Explore Lush Hopelands Gardens and the Thoroughbred Racing Hall of Fame and Museum

By:Kerry Egan

Date:7/22/2015

To say that Hopelands Gardens is possibly the most beautiful place in Aiken is to say that it’s one of the most beautiful places you can imagine because Aiken itself is a city of remarkable and breathtaking beauty

That's especially true in the spring, when thousands of azaleas, dogwoods and magnolias burst into bloom along the streets, and fill the gardens of the historic houses and estates. It's also a wonderful place to spend the afternoon with children.

Hopelands Gardens is the vision and gift of Hope Iselin, who planned the gardens to surround her winter estate 100 years ago. Iselin bequeathed them to the city of Aiken after her death in 1970 at age 102. The gardens she designed and loved (and some say even helped plant) are now free and open to the public.

Children are welcome to come and skip down the paths that spill down rolling hills, run around under the massive Deodar cedar trees, and shout with joy when they find turtles in the wetlands and koi in the pond. Their parents can drink in the quiet order and symmetry of the long reflecting pool and meditate as they walk the labyrinth.

Iselin's other passion, besides gardening, was horse racing. In fact, she was known as "the great lady of racing" in her day. That she settled for the winters in Aiken should come as no surprise. In the late 19th and early 20th centuries, Aiken was home of the "Winter Colony," a group of fabulously wealthy and notoriously sports-minded families from the North who spent the winters in Aiken. It's said that their ideal day consisted of playing three sports -- one in the morning, one after lunch and a nice fox hunt as darkness fell. This elite equestrian set from New York brought both their animals and their love of all sports horse-related: racing, steeplechase, polo and dressage. Aiken has been horse crazed ever since.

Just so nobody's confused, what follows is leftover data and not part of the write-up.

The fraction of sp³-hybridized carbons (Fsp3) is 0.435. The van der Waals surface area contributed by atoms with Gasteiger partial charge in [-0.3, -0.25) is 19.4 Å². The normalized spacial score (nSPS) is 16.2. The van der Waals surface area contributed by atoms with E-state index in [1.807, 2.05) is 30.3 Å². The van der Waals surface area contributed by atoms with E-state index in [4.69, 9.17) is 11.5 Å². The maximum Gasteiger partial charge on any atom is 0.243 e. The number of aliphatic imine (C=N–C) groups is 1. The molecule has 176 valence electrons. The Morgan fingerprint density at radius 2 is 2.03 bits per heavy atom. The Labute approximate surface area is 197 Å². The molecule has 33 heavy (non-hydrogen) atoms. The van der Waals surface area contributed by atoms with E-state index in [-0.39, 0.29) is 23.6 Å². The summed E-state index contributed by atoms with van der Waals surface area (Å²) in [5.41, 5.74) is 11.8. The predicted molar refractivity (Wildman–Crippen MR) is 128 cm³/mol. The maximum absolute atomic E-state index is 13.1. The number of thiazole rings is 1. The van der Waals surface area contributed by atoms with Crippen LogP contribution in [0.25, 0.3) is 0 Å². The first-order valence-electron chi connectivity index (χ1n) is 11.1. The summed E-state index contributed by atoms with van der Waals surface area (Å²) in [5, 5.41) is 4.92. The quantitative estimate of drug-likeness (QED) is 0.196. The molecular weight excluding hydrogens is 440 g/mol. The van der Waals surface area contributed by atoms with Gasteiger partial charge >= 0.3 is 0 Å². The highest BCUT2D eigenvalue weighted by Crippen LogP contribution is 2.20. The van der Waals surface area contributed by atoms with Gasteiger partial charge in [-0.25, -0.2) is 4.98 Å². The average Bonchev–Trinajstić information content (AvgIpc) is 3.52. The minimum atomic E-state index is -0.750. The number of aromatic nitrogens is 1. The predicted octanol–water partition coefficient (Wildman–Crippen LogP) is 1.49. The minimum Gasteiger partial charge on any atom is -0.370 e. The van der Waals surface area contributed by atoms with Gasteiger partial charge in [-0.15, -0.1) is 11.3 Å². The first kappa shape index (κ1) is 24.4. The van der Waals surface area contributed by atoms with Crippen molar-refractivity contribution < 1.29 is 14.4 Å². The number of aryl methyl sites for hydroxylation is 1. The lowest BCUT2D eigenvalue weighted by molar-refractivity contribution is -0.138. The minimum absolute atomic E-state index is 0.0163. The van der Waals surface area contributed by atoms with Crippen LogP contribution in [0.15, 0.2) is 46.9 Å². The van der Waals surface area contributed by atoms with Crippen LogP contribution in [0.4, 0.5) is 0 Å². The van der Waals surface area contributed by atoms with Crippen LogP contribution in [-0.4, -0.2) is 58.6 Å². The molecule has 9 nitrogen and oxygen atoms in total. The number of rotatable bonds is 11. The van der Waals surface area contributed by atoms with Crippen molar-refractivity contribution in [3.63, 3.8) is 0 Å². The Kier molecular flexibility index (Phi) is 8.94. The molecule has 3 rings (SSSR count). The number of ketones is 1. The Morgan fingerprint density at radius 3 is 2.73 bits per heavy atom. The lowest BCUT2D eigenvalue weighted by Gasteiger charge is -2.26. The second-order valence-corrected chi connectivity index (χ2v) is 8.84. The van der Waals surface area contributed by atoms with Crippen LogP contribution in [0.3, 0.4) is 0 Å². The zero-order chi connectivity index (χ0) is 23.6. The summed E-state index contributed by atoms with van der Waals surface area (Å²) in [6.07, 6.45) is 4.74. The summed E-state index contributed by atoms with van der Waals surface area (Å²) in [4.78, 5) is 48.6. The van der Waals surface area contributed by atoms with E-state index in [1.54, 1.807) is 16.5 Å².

The Thoroughbred Racing Hall of Fame and Museum occupies an old stable in the center of Hopelands Gardens. It, too, is free and open to the public. Inside, children and adults alike can learn more about these incredible animals, and the people who train and race them. There's a children's room upstairs, where little ones can play with the museum’s collection of horse stuffed animals.

It might seem surprising to find a museum dedicated to thoroughbred racehorses -- some of the most high-energy, high-strung athletes in history -- in the midst of the serene beauty of Hopelands Gardens.

But parents of any group of people in the world will understand that energetic creatures who want to run as fast as they can for the sheer joy of it can enjoy the lush loveliness of Hopelands.

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